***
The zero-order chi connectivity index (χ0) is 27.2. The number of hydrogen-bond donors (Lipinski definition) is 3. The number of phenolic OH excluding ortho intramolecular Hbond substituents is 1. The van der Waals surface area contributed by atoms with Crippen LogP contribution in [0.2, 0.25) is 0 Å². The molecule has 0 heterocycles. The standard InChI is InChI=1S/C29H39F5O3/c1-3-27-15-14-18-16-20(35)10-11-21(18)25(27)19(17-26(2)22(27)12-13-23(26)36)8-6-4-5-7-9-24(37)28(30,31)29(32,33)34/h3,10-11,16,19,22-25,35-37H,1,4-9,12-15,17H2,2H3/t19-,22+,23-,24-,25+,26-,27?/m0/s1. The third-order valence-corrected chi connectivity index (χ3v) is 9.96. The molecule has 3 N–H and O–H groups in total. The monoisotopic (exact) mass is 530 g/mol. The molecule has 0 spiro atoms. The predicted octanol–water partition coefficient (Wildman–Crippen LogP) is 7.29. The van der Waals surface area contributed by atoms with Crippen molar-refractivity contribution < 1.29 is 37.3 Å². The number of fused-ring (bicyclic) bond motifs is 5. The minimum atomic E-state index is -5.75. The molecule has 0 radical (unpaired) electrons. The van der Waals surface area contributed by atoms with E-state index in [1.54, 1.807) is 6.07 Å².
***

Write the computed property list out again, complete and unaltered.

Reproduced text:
The zero-order chi connectivity index (χ0) is 27.2. The number of hydrogen-bond donors (Lipinski definition) is 3. The number of phenolic OH excluding ortho intramolecular Hbond substituents is 1. The van der Waals surface area contributed by atoms with Crippen LogP contribution in [0.2, 0.25) is 0 Å². The molecule has 0 heterocycles. The standard InChI is InChI=1S/C29H39F5O3/c1-3-27-15-14-18-16-20(35)10-11-21(18)25(27)19(17-26(2)22(27)12-13-23(26)36)8-6-4-5-7-9-24(37)28(30,31)29(32,33)34/h3,10-11,16,19,22-25,35-37H,1,4-9,12-15,17H2,2H3/t19-,22+,23-,24-,25+,26-,27?/m0/s1. The third-order valence-corrected chi connectivity index (χ3v) is 9.96. The molecule has 3 N–H and O–H groups in total. The monoisotopic (exact) mass is 530 g/mol. The molecule has 0 spiro atoms. The predicted octanol–water partition coefficient (Wildman–Crippen LogP) is 7.29. The van der Waals surface area contributed by atoms with Crippen molar-refractivity contribution < 1.29 is 37.3 Å². The number of fused-ring (bicyclic) bond motifs is 5. The minimum atomic E-state index is -5.75. The molecule has 0 radical (unpaired) electrons. The van der Waals surface area contributed by atoms with E-state index in [1.54, 1.807) is 6.07 Å².